Workbook in Microbiology Laboratory Techniques 7e

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Table 31.2 Some Important Pathogenic Fungi

Organisms

Morphological Features

Yeasts or yeastlike

Cryptococcus neoformans

Yeasty soft colonies

Encapsulated budding cells

Candida albicans

Budding cells, pseudomycelium, and

chlamydospores

Systemic fungi

Histoplasma capsulatum

In tissues, intracellular and yeastlike

In culture at 37°C, a yeast

In culture at room temperature, a mold with

characteristic macroconidia (spores)

Coccidioides immitis

In tissues, produces spherules filled with

endospores

In culture, a cottony mold with fragmenting

mycelium

Blastomyces dermatitidis

In tissues, a large thick-walled budding yeast

In culture at 37°C, a yeast

In culture at room temperature, a mold

Paracoccidioides brasiliensis

In tissues, a large yeast showing multiple budding

In culture at 37°C, a multiple budding yeast

In culture at room temperature, a mold

Subcutaneous fungi

Sporothrix schenckii

In tissues, a small gram-positive, spindle-shaped

yeast

In culture at 37°C, a yeast

In culture at room temperature, a mold with

characteristic spores

Cladosporium

In tissues, dark, thick-walled septate bodies

Fonsecaea >

In culture, darkly pigmented molds

Phialophora

Madurella

Tissue and culture forms vary with causative fungus

Pseudallescheria >

Curvularia and others J

Superficial fungi

Microsporum species

These fungi grow in cultures incubated at room

Trichophyton species

temperatures as molds, distinguished by the

Epidermophyton floccosum

morphology of their reproductive spores

Pneumonia, meningitis, other tissue infections Skin and mucosal infections, sometimes systemic

Histoplasmosis is primarily a disease of the lungs; may progress through the mononuclear phagocyte system to other organs

Coccidioidomycosis is usually a respiratory disease; may become disseminated and progressive

Sporotrichosis is a local infection of injured subcutaneous tissues and regional lymph nodes

Ringworm of the scalp, body, feet, or nails

Diseases

Pneumonia, meningitis, other tissue infections Skin and mucosal infections, sometimes systemic

Histoplasmosis is primarily a disease of the lungs; may progress through the mononuclear phagocyte system to other organs

Coccidioidomycosis is usually a respiratory disease; may become disseminated and progressive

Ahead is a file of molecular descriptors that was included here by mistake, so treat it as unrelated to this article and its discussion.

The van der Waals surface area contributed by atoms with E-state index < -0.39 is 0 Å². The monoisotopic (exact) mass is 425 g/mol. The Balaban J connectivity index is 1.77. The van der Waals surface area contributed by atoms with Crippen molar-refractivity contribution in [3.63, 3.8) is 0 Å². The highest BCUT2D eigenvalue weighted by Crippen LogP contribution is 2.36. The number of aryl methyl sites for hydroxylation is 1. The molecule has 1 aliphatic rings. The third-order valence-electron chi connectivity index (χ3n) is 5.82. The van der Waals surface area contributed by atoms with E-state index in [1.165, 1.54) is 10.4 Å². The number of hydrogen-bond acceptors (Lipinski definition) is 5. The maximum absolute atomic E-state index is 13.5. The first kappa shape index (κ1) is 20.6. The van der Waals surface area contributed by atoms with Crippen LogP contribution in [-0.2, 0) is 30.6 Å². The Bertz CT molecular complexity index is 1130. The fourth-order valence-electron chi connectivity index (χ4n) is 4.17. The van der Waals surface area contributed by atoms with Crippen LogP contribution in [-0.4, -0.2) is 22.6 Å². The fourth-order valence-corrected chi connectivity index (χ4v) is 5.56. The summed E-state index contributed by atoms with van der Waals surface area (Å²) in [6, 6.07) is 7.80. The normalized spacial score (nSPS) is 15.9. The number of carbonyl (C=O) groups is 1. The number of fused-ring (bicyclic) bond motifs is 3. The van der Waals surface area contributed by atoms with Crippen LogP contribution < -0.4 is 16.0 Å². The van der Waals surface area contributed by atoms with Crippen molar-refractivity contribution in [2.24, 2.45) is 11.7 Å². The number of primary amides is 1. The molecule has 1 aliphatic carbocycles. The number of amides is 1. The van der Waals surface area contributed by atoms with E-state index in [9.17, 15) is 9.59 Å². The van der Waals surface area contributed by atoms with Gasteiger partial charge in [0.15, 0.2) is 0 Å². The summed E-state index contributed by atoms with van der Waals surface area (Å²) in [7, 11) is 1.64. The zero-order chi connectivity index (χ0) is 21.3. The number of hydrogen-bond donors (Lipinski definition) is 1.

North American blastomycosis is an infection that may involve lungs, skin, or bones

Paracoccidioidomycosis (South American blastomycosis) is a pulmonary disease that may become disseminated to mucocutaneous membranes, lymph nodes, or skin

Sporotrichosis is a local infection of injured subcutaneous tissues and regional lymph nodes

Chromoblastomycosis is an infection of skin and lymphatics of the extremities caused by any one of several species

Mycetoma (maduromycosis, madura foot) is an infection of subcutaneous tissues, usually of the foot, caused by any one of several species

Ringworm of the scalp, body, feet, or nails

5. Make a drawing of the yeast cells that you see with and without germ tubes.

6. Make a Gram stain of the Candida culture and draw your observations.

7. Prepare a transparent tape preparation of the Aspergillus, Rhhizopus, and Penicillium growth as follows (see figure 31.1): Place a drop of lactophenol cotton blue on a clean microscope slide. Carefully uncover a plate culture of one of the molds. Cut a piece of transparent tape slightly longer than the length of the microscope slide (about 4 inches). Hold the tape in a U shape with the sticky side down and gently touch the surface of a mold colony. Some of the colony growth will adhere to the tape. Place the tape with the sticky side down across the microscope slide so that the colony growth is in contact with

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Cure Your Yeast Infection For Good

Cure Your Yeast Infection For Good

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